By Laura Haight
Originally published in the Upstate Business Journal, Greenville, SC on May 31, 2013
How do you share files with your staff? How do you collaborate on a project - developing a timeline, pricing, scope documents?
If you are like a lot of small businesses, you email files back and forth. You may have an online account tied to a single ID that everyone shares to access and update documents. But that has some serious drawbacks.
The Small Business Administration classifies a small business as one with under 500 employees, but 90 percent of small businesses have under 20. In the new economy, an increasing number of single- and dual-proprietorships have established in the last five years.
Sharing, storing and collaborating on documents with employees, partners and clients is a big part of what any business needs to do. Four major issues come into play in that process: accessibility, security, efficiency and cost.
There are a lot of services that allow you to share files with people inside and outside your office. There are two distinct issues here: sharing files on a short term basis via an FTP transfer or maintaining an online file system for storage and collaboration.
A client recently attempted to send me an uncompressed file folder of photos and videos. I had no idea the folder size was 462 MB and they were sending it in email. It was nearly the end of me. But this is a common problem to have - even one photo can be more than the 8-10 MB that most email systems can now handle.
- Send Big Files offers several level of accounts - including a free one that let's you transfer files up to 250 MB. Files are not stored here - they are maintained for seven days and then deleted. Scale up in service offerings, size and cost as your needs change.
- Transfer Big Files is the same idea with some differences. You purchase storage space $5 per month per user buys 20 GB. You can transfer files to others, but they are never deleted - until you do.
- MediaFire is useful if you have lots of files you want to distribute, as long as they're under 200MB each. Uploads are scanned with the BitDefender antivirus engine. Distribution includes sending file links to social media (Facebook, Twitter) and emailing via contact lists from a variety of programs including Outlook, Plaxo, vCards and many more. There's a desktop app, an Android app and an ios app so you can access your files from any device, anywhere. A free account has ads on your download screen and limits on storage time; scale up to a $2.49 per month pro plan to go ad free and unlimited storage.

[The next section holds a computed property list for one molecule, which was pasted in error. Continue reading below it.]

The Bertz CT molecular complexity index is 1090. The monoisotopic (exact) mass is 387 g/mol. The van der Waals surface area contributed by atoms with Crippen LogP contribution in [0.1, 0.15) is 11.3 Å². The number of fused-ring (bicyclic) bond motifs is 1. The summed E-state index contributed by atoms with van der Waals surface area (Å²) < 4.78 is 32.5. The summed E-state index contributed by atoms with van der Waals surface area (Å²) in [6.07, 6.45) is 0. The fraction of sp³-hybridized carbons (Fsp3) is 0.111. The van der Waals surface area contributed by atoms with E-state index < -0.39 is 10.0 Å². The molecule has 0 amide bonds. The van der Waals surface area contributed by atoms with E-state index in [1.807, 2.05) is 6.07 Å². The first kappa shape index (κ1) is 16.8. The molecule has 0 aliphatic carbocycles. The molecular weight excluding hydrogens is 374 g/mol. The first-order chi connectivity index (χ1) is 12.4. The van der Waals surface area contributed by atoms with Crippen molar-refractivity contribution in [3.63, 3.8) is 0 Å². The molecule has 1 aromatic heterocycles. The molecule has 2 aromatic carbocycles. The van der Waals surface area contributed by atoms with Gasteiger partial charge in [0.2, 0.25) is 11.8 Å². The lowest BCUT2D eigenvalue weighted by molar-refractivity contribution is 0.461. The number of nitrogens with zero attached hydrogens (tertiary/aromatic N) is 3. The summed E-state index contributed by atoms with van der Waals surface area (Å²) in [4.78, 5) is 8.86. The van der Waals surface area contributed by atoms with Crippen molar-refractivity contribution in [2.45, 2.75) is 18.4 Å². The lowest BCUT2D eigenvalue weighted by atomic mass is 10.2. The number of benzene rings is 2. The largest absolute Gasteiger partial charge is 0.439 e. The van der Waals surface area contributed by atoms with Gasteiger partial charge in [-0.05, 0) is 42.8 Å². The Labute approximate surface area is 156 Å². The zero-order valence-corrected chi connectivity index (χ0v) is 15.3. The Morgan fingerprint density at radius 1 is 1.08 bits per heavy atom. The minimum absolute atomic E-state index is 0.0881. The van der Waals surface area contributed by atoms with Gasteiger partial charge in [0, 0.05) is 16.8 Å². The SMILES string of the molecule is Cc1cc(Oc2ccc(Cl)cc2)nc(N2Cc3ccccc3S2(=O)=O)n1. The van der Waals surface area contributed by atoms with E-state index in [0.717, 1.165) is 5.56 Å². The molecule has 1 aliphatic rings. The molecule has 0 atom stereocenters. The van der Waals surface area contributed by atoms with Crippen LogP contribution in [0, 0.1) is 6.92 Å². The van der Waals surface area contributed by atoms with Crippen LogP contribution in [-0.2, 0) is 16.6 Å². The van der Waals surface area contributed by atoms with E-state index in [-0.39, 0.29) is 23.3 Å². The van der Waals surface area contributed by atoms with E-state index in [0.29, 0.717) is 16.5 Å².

Those services serve more of a transfer function, but sometimes you need more. So far, I’ve found Dropbox to be the most full featured
- Dropbox gives you online storage, accessibility from nearly any device and integration with a vast number of mobile apps. This is important since ios devices have no real storage system. But sign a document with DocuSign Ink and you can save the completed file to your Dropbox folder; scan a file with Genius Scan and save it directly into Dropbox. Dropbox has a desktop application as well as a web interface. You'll find you use the service so often that you'll quickly have to upgrade to higher paid plans. You can share any document or folder with someone else, which is very useful for project collaboration. But the downside is that person must have a Dropbox account with enough storage for the shared files. So if you share a 10 GB folder with someone who has a free 2 GB account, they will have to upgrade their account to access. (Other popular competitors: Box and CloudMe).
Each of these services offer a free or low-cost base level that can get you started, but grow as your business needs grow.
But these services are also most useful for either maintaining documents that YOU are working on and sharing final products with others - like sending project plans or contracts to clients. What if you need to work together on documents? The days of locally hosted file servers are waning. And the total cost of ownership for true servers with user permissions and file controls is steep.
We'll take a look at the best tools for collaborating with small teams in next week's column.